and away at school, I was more or less adopted by the wife of the local vet, Mrs Tessa Chestnut. We would have the most wonderful teas round her kitchen table after walking the dogs, Daisy (a Rhodesian Ridgeback cross) and Nelson, a Jack Russell.
One day she took us on an outing to Burghley Horse Trials and to say thank you we bought her a tussy-mussy from one of the stalls.
She made school bearable.
The Latin name for Coltsfoot tussilago farfara suddenly brought the tussy mussy to mind. Cribbed this from the internet:
From The Word Detective:
Dear Word Detective: What is the origin of the term “tussy mussy”? I know that it’s a small bouquet arranged in a tasteful, slim silver vase, that it is often carried by or pinned to the bodice of a bridesmaid at a wedding, and that it is a tradition that hearkens back to Victorian times. But where specifically could such a cutesy-wootsey term as “tussy mussy” have come from? — Laurel Whisler.
For a little bunch of flowers, “tussy-mussy” carries more than its share of mystery. The term apparently first appeared in the 15th century, but its derivation is unknown. There was an earlier form in Middle English, “tusmose” or “tussemose,” as well as some use of simply “tussy” around the same period, and some indication of an earlier word like “tus” or “tusse” meaning “a cluster of flowers,” but the clues are thin and most dictionaries simply classify “tussy-mussy” (or the earlier form “tuzzy-muzzy”) as another case of “origin unknown.” The “mussy” part, by the way, is simply a case of “reduplication,” the humorous alliteration found in terms such as “cutesy-wootsey.”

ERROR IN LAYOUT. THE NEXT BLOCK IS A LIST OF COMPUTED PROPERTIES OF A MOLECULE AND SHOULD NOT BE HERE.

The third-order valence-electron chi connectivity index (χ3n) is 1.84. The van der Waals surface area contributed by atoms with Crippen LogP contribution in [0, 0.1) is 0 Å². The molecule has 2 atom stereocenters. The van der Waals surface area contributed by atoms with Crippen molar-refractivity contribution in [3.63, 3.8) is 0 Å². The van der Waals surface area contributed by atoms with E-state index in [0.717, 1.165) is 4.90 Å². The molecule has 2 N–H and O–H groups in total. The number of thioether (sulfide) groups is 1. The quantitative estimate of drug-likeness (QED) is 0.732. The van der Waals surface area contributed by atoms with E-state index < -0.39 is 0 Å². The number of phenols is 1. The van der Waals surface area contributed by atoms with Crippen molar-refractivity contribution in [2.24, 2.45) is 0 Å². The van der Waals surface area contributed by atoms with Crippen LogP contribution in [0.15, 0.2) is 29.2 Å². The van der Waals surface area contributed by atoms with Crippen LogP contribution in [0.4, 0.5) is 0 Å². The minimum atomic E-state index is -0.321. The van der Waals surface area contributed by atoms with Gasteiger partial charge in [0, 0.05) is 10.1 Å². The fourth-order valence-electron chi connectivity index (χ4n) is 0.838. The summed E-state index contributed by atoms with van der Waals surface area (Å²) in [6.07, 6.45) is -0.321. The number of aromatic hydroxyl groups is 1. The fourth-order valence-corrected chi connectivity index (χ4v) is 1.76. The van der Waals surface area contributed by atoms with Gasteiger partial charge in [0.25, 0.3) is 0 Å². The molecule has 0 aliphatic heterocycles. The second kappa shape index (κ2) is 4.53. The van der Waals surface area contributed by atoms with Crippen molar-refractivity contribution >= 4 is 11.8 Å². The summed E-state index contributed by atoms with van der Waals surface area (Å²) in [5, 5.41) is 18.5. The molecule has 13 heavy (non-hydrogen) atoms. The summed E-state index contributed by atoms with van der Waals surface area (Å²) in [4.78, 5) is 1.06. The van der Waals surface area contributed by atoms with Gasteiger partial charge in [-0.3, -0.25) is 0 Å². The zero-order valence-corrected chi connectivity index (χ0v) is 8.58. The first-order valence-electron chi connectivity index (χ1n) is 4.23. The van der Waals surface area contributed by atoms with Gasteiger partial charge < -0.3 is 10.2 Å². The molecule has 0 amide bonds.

It’s somewhat surprising that “tussy-mussy” is around at all today. The term faded from use in the early 18th century, and was only revived in the 20th (the Oxford English Dictionary contains no citations between 1706 and 1958). The Victorians may have indeed been brandishing “tussy-mussies” on festive occasions, but it seems that they must have been calling them something else.
One possible clue to the history of “tussy-mussy” may be the word “tussock,” originally meaning “a tuft of hair” and now “a clump or hillock of grass or the like,” which seems to bear a resemblance in both form and meaning to “tus” or “tusse.” This “tussock” is related to the English dialectical term “tusk,” meaning a tuft of hair or grass, which in turn may (but also may not) be related to our more familiar “tusk” meaning “long tooth.”
and pre-Bazalgette and Thomas Crapper (also cribbed from internet – tut, tut):
“During the English Georgian period (1714–1760), pestilence was rampant and indoor plumbing was not. Elegant ladies would often carry small bouquets of fragrant herbs and flowers to fend off noxious odors. Also known as nosegays, tussy mussies remained popular through the Victorian era.”
p.s. Feel I ought to have a caption competition for that little vignette. Wonder what he is saying to her? Don’t think the Language of Flowers covers it somehow.